Trompenaars and Hampden-Turner have identified four different organisational culture which are Eiffel tower culture that is a rational and strong hierarchy characteristic where the role is vital that the personality of the managers. (Trompenaars and Hampden-Turner, 1997) In this type of organisational culture personal relationships are evaded because it can cause an issue on the impact on the evaluation of the employees. Many employees gain commitment and motivation on their job position within the organisation and the rules that they govern. Another culture is Guided missile culture, which is mainly based on the task orientation and the equality, that relates to many tasks in a larger process to reach their objectives. (Trompenaars and Hampden-Turner, 1997) The culture is spreaded in a project orientation that will imply loyalty towards the projects and the professions then an organisation because the individual will change the organisation to be hired an exclusive new project that requires competence. The motivation is very intrinsic to projects and people because it can implement the current pay for the performance practices in order to reach the goals. (Fincham and Rhodes, 2005) (Senior and Fleming, 2006)

The incubator culture, defines the higher individuals and egalitarian and the self-oriented, the organisation meets the needs and wants of an employee due to motivation being intrinsic to individuals and intense. Lastly is the family culture that is characterized by good relationships among the employees within the organisation and also outside. (Trompenaars and Hampden-Turner, 1997) (Fincham and Rhodes, 2005)

Different cultures can be adopted in many countries which is present and their influence may change, however the more attractive the corporate culture is seen by employees whether their more committed or not. The corporate culture does influence the motivation of the employees, when having a attractive corporate culture it must be real within the behaviour and structure in the organisation and not only in words that they promote very pleasant value. The main reason for this is that people could easily be perceived in the variations between the reality and what is going on or the claimed corporate culture. If the employees are motivated then the culture promoted is not genuine which will cause a loss in their motivation and feel "betrayed and disrespected" (Earle, H.A., 2003). This activity could lead to employees resigning from their position within the organization, the impact of the culture on the motivation could be seen in its capacity to have continuous productive, dynamic and challenging environment. The creativity and innovation level could be endured to help keep employees still motivated and alert. (Trompenaars and Hampden-Turner, 1997) (Fincham and Rhodes, 2005)(Senior and Fleming, 2006)

Abraham Maslow believes that every individual has different needs and wants which need to be satisfied, his theory consists of five various levels. Each of these levels are identified for example, in an employee, a manager will be able to distinguish what type of concept may be used as a motivational factor. The corporate culture has a massive role that provides a framework where the motivational factors can operate. Other than motivation, the corporate culture facilitates a crucial aspects of the organisation life as a unity amongst the employees and overall the wellbeing. (Senior and Fleming, 2006), (Griffin and Moorhead, 2011)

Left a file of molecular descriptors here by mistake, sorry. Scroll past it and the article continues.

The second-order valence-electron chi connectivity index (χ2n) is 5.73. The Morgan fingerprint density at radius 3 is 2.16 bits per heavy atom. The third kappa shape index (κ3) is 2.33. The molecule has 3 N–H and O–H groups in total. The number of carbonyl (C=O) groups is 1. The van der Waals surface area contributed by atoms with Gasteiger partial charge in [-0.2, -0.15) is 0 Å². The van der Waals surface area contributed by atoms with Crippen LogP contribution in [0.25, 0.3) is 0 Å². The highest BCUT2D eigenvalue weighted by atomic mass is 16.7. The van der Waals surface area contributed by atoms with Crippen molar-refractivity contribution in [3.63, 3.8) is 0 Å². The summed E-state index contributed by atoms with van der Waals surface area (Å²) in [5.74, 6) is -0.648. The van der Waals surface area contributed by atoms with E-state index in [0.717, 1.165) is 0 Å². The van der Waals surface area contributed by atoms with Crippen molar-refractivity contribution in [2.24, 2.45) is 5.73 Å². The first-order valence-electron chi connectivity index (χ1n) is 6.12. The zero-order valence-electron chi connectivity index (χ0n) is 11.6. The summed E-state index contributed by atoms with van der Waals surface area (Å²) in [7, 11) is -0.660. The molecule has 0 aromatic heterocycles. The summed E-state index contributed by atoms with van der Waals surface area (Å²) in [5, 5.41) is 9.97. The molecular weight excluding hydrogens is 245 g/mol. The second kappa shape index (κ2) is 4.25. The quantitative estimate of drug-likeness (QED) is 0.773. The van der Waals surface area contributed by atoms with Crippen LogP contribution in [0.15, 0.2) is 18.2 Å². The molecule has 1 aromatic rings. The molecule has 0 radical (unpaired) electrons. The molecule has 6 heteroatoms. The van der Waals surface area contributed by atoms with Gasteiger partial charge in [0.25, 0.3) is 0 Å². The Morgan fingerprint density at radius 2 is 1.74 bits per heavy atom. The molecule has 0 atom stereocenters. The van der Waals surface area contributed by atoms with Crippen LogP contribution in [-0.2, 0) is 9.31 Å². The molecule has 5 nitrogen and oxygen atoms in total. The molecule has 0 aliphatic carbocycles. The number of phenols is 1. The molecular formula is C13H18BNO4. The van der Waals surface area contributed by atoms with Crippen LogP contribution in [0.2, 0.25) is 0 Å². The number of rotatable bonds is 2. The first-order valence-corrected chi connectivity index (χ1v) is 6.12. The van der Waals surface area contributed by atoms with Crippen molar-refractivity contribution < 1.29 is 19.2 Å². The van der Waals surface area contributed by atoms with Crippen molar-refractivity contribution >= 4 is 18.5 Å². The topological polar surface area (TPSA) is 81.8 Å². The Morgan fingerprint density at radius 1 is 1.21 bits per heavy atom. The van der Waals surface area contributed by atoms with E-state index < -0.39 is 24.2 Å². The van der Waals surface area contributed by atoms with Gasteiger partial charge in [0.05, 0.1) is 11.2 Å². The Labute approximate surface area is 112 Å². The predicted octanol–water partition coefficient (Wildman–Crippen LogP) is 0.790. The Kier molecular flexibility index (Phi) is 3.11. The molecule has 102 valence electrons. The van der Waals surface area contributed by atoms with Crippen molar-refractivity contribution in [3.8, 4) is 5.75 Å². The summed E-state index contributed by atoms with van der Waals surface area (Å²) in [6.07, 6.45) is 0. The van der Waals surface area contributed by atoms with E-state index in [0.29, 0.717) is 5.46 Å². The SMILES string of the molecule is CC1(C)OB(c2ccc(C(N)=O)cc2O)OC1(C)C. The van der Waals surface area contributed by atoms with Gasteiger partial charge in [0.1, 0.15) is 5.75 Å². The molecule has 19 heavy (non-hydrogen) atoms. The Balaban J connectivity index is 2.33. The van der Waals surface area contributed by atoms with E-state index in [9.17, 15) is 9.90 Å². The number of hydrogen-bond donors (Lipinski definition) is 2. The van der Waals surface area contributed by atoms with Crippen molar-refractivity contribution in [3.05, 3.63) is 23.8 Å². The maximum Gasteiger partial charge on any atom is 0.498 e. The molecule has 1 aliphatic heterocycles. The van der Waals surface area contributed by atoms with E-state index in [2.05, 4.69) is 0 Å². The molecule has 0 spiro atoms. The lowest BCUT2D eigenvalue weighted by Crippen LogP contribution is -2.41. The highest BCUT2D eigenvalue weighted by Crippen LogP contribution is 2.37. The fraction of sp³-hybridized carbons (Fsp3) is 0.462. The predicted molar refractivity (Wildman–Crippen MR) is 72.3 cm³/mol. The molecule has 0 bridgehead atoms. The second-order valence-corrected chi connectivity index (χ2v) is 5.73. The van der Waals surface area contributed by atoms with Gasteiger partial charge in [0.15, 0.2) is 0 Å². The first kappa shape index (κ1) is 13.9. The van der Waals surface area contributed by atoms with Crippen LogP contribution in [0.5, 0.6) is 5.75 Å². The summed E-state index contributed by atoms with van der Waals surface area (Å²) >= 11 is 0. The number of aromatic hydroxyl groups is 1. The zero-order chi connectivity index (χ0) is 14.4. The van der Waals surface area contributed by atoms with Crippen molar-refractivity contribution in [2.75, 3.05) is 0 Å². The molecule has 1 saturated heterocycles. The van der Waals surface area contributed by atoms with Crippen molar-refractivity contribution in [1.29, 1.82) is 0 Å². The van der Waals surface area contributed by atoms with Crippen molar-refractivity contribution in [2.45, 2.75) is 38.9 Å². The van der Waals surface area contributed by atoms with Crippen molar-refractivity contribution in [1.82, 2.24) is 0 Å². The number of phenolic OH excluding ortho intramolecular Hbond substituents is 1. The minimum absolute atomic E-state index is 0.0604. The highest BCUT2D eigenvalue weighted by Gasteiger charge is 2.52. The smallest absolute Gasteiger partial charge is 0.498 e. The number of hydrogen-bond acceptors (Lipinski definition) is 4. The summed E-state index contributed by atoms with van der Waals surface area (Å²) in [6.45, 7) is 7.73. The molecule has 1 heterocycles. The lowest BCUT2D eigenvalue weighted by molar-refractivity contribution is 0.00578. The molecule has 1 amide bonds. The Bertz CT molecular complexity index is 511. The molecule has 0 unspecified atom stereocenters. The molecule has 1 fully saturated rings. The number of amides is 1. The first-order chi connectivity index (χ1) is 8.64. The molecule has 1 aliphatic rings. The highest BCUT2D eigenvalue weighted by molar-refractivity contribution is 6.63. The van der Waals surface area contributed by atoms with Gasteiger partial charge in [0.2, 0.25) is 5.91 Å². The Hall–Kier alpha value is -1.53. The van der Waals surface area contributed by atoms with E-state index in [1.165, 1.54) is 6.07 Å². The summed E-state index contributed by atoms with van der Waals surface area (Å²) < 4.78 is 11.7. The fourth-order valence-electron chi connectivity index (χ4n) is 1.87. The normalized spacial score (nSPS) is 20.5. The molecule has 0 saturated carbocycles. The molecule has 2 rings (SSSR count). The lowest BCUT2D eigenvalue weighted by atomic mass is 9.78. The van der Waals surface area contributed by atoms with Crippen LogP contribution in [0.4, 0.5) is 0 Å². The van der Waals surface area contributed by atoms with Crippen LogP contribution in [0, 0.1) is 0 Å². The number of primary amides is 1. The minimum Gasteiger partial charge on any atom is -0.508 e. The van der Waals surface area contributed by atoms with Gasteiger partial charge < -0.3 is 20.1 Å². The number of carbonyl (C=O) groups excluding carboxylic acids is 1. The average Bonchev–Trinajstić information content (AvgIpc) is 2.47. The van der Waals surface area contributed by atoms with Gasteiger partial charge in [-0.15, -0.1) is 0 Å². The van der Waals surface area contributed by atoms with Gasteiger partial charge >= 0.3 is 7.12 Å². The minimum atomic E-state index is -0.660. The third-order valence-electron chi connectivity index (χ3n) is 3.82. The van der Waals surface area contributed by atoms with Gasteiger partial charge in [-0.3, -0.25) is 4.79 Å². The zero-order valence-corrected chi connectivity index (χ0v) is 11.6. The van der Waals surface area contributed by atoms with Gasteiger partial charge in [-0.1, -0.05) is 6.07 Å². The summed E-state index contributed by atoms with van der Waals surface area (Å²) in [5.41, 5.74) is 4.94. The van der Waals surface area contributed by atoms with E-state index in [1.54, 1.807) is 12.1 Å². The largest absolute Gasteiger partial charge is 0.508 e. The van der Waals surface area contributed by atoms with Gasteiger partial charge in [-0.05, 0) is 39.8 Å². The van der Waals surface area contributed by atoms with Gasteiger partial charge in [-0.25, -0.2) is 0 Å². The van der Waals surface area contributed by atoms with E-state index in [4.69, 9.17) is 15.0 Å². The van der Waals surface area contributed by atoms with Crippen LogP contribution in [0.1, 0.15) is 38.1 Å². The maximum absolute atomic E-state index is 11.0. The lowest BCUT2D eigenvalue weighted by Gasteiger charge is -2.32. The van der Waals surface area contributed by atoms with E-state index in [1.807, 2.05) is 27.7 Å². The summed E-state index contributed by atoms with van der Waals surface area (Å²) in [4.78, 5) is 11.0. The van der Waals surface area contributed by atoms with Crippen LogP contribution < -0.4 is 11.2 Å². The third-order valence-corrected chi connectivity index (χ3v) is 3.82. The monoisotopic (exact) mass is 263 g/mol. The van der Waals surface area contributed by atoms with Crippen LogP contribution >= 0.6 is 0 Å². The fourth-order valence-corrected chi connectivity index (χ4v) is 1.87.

The Maslow theory is rooted in western traditions, since it started to steer the action that's driven by the self-interests. The individual's needs is highly focused on in their work environment, Maslow argued that there's a broad outline of appreciation and satisfaction and needs of the individuals follow in a similar pattern. The theory presupposes that an individual cannot be able to pursue the next needs that are required in a hierarchy, before the current one is satisfied. The pyramid has the "lower" needs at the bottom but when climbing up towards the top of the pyramid, the individual gets closer to the self-actualization needs. Generally managers have used Maslow's pyramid as a guideline in order for employees not to find it complicated to express their thoughts and ideas about what they would like in their position in the organization. (Senior and Fleming, 2006)

Maslow theory is very innovative and traditional, it can be used as a motivational practice so that the higher an employee goes up in the pyramid the closer they'll get to the innovative practices. The physiological and the safety elements are linked to the basic problems for example, one, which has a job and also getting a financial compensation in the return for their services, they've provided at the workplace. The self-esteem and the self-actualization could be related to the job or the work environment. ((Senior and Fleming, 2006), (Griffin and Moorhead, 2011)

In conclusion, the organization structure and culture could determine their ability to transform. The culture will certainly affect people who are task -orientated or person-orientated corporate culture. The reason for this is because a person-oriented culture does emphasize the use of the innovative motivation practices, in order to develop the individual and their productivity within the organization. This is a very innovative practice that could lead to a high amount of entrepreneurship and freedom spirit who facilitate the innovation and the creativity which is also shown in the Maslow theory, also a traditional motivational tools could be promoted by the task oriented culture. The organization structure plays a big role because it could determine their success and who has authority and who does not and its also helps identify any issues that may occur in specific levels of the structure, would be dealt with immediately instead of affecting the organization as a whole.